Pocket Welt with Hidden Miter
Threads Contributing Editor Kenneth D. King demonstrates the patternwork and sewing involved in creating a pocket welt with hidden mitered ends. This is a single-welt pocket in which the welt’s seams have been cleverly shifted from the edges, where they create unwanted bulk, to the underside. This creates a flatter, more balanced welt.
Create the welt pattern
Kenneth starts by describing how this pocket welt differs from a classic pocket. Then he provides an overview of the patterns required to make his version.
To demonstrate making the pocket welt pattern, Kenneth works on a piece of graph paper. By manipulating this pattern, he shows how to create a mitered end seam for the welt, to replace the original end seams.
Prepare the welt
Trace the welt pattern onto silk organza. Then cut hair canvas the size of the finished welt; shave a sliver off the long edge to accommodate the turn of cloth.
Zigzag-stitch the canvas to the organza, then lay this unit on the fashion fabric’s wrong side, with the canvas side up.
Hand-sew the organza to the fashion fabric along three sides with a running stitch. Machine-sew the remaining side.
Kenneth then shows how to fold, sew, trim, and press the welt seams to create the finished welt, ready for attachment to the garment.
Construct the welt pocket
The pocket bag front and back are cut as a single unit, and you’ll sew the welt, right side up, on the pocket’s fold, right side up. Kenneth offers tips for getting an application that’s durable and accurate.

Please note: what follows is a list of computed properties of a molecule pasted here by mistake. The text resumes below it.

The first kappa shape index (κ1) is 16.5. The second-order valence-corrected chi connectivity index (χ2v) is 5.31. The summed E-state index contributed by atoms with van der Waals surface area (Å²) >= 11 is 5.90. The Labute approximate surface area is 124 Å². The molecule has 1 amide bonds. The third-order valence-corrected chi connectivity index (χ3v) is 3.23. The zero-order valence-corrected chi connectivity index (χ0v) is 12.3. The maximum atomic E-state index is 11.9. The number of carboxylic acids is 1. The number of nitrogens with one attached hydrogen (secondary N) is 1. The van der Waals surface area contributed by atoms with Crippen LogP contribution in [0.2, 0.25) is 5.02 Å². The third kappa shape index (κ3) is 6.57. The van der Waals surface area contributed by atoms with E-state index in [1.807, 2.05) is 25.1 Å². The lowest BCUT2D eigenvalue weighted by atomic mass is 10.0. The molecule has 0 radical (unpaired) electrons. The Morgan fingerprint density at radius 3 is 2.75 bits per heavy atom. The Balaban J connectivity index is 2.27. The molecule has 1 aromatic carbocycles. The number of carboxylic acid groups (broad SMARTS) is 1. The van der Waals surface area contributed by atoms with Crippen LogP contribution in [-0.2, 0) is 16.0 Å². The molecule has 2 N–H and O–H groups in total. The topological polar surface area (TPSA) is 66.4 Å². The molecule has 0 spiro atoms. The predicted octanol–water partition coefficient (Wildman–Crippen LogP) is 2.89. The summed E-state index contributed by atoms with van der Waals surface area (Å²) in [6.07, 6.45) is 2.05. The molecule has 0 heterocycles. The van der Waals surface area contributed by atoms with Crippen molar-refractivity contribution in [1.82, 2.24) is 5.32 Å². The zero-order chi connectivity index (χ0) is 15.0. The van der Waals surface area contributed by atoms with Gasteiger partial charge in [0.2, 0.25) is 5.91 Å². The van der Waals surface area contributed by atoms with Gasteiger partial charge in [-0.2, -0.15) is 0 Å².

Then it’s time to attach the welt/pocket-bag unit to the garment. It’s important to stabilize the pocket location first, with a strip of fusible, nonwoven interfacing on the wrong side. Mark the pocket location with tailor’s tacks.
Kenneth shows how to properly position the welt on the garment’s right side, so you can pin and then baste it in preparation for machine sewing. His method for machine sewing eliminates the chance of a fabric bubble forming in the pocket lining. He suggests using a generic zipper foot for these steps, to provide greater control. Some of the stitching can be fussy, and he explains how to achieve a professional-looking finished welt pocket.
Once the pocket unit has been attached to the garment, you’ll cut the opening. Begin by cutting through the pocket bag’s center fold, and then through the outer fabric, in separate steps. Then cut through all the layers, all the way to the end stitching.
Pull the pocket bag sides through the opening to the garment’s wrong side, and press all the seam allowances toward the pocket bag. Then pin and sew the pocket bag’s outer edges, beginning and ending as close to the welt as possible.
Finally, sew the welt ends to the garment’s right side. Kenneth uses a cross stitch and sews from the wrong side. Working by feel, stitch through the layers to catch the welt end without letting any stitches go through to the garment or welt right side. On outerwear that requires extra durability, you can alternatively topstitch the ends by machine.
Excellent instruction. I will certainly try this on my next jacket. Thank you Mr. King.
Timely video! My next step in pocket "skills" is the welt pocket. So glad I checked this out! Easy!
I completely wrecked a skirt because I could not get the welt pockets to work, and boy, once you've cut that fabric - yikes! Thank you for this; it looks like it is certainly worth practicing, too.
I believe this welt pocket was originally taught by Judy Barlup, as part of her Japanese tailoring instructions.